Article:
Charissa Thompson’s shocking admission that she made up sideline reports has caused outrage across America.
The Fox Sports host on Saturday (AEDT) responded to the backlash for the first time — after dropping the bomb about her previous sideline reporting jobs on Thursday.
As reported by The New York Post, Thompson’s comments haven’t sat well with those in the sports media field, especially from those who currently hold a sideline reporting gig.
Thompson was on the most recent edition of the “Pardon My Take” podcast when she revealed to hosts Dan Katz and PFT Commenter that she would make up her reports if a coach had come out of the locker room late or had been withholding information.
The clip of Thompson’s comments created a firestorm of criticism with several sports media personalities criticising her for the flippant admission.
“Young reporters: This is not normal or ethical,” ESPN college football reporter Molly McGrath wrote in a scathing response on X, formerly known as Twitter.
“Coaches and players trust us with sensitive information, and if they know that you’re dishonest and don’t take your role seriously, you’ve lost all trust and credibility.”
Former NBC sideline reporter Michele Tafoya also expressed her disappointment in Thompson.
“Honestly, this makes me sad,” Tafoya posted on X.
“Charissa is a nice person, but this is professional fraud. If a coach won’t talk to you at halftime, you say that. And if there is no report, then you just don’t file a report at half time. It’s pretty simple. journalistic integrity is paramount.”
Fellow ESPN college football reporter Morgan Uber also called out Thompson for her comments and asserted that by doing that, Thompson only gave credence to the stereotype that sideline reporters are just “eye candy.”
“Good sideline reporters do their homework, talk to players and coaches throughout the week & on game day and most definitely don’t make up reports. Period. There’s still journalism involved, despite what you may think,” Uber wrote on X.
In the full interview, Thompson did explain the lengths that sideline reporters have to go to in order to prep for a game each week.
She added that the return on investment for the amount of work that has to be done for the job and what ends up on air is part of why she doesn’t sideline report any longer.
CBS NFL and NCAA basketball sideline reporter Tracy Wolfson joined in the criticism.
“This is absolutely not ok, not the norm and upsetting on so many levels,” Wolfson wrote on X. “I take my job very seriously, I hold myself accountable for all I say, I build trust with coaches and never make something up. I know my fellow reporters do the same.”
In a post on X, Tulane football sideline reporter Maddy Hudak asked why there wouldn’t be game analysis brought up instead of just making up a report.
“Have we considered providing analysis on the game of football instead?” Hudak wrote. “How LOS battle is being won/lost by initial quickness? UOH in pass rush the press box can’t see? Not setting women back by making shit up?”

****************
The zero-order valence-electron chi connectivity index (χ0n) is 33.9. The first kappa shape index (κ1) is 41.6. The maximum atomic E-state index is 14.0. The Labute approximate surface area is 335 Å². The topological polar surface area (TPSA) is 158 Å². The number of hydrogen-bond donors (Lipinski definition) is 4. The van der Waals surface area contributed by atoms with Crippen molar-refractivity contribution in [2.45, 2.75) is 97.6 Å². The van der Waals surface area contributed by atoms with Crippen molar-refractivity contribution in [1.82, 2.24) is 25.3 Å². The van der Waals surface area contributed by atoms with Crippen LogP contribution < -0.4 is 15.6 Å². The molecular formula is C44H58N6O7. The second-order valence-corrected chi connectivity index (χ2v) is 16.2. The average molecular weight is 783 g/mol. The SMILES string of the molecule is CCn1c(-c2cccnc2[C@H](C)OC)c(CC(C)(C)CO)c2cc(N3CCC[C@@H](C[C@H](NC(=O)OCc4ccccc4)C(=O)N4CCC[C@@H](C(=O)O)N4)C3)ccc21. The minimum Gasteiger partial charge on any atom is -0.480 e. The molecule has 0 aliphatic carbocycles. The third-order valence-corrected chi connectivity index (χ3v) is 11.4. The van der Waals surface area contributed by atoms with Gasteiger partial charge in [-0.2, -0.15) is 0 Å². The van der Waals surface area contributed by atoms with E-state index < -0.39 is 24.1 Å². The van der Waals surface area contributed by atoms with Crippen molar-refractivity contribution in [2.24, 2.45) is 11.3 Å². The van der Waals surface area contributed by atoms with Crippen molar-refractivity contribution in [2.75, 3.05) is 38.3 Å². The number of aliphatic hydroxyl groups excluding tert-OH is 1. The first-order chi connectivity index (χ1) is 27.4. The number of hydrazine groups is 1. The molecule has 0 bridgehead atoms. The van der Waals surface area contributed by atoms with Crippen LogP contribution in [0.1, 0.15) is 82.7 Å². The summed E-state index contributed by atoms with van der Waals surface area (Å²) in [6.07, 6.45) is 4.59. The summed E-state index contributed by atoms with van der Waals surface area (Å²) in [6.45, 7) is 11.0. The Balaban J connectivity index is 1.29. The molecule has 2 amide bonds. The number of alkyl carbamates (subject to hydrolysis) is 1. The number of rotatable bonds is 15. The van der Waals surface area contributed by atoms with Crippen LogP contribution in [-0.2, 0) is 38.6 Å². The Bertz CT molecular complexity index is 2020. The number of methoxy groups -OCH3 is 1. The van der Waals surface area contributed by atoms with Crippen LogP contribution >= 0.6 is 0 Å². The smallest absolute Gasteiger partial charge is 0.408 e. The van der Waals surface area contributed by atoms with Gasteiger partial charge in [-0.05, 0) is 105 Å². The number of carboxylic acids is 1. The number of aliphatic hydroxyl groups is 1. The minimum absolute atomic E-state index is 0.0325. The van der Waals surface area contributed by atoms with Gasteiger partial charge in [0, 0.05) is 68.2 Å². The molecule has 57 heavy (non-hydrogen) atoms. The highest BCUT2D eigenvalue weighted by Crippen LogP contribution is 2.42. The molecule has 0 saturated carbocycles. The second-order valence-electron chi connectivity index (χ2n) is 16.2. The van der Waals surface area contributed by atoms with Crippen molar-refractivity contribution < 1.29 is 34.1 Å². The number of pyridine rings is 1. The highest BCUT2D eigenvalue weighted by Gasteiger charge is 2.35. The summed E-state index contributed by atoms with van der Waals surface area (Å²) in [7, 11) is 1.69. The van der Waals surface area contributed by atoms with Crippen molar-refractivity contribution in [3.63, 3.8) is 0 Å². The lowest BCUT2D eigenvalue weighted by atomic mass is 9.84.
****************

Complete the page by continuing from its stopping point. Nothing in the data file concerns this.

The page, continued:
Thompson didn’t seem safe from criticism even from those at her own network.
She is now a host for Fox Sports’ “Fox NFL Kickoff” and Amazon’s studio coverage for “Thursday Night Football, but that didn’t keep NFL on Fox’s Laura Okmin from commenting on the matter.
“THE privilege of a sideline role is being the 1 person in the entire world who has the opportunity to ask coaches what’s happening in that moment,” Okmin wrote on X. “I can’t express the amount of time it takes to build that trust. Devastated w/the texts I’m getting asking if this is ok. No. Never.”
Thompson did have some who came to her defence, including former NFL Network host Rachel Bonnetta.
Bonnetta criticised McGrath’s response and suggested that she didn’t listen to the full interview.
“To young reporters: support other women in the industry cause at the end of the day we’re the only ones that have each others backs. CT is a pro. Period,” she wrote on X.
Thompson has not publicly responded to the backlash over her comments.
Thompson on Saturday moved to clarify her explosive comments.
“Ok, let’s address the elephant in the room,” Thompson wrote on Instagram.
“I have a responsibility to myself and my employers to clarify what is being reported. When on a podcast this week, I said I would make up reports early in my career when I worked as a sideline reporter before I transitioned to my current host role.
“Working in media I understand how important words are and I chose the wrong words to describe the situation. I’m sorry. I have never lied about anything or been unethical during my time as a sports broadcaster.
“In the absence of a coach providing any information that could further my report I would use information that I learned and saw during the first half to create my report.
“I have nothing but respect for sideline reporters and for the tireless work they put in behind the scenes and on the field,” she continued.
“I am only appreciative and humbled to work alongside some of the best in the business and call them some of my best friends.”
— with New York Post
Originally published as ‘Not OK’: America in meltdown over reporter’s sideline act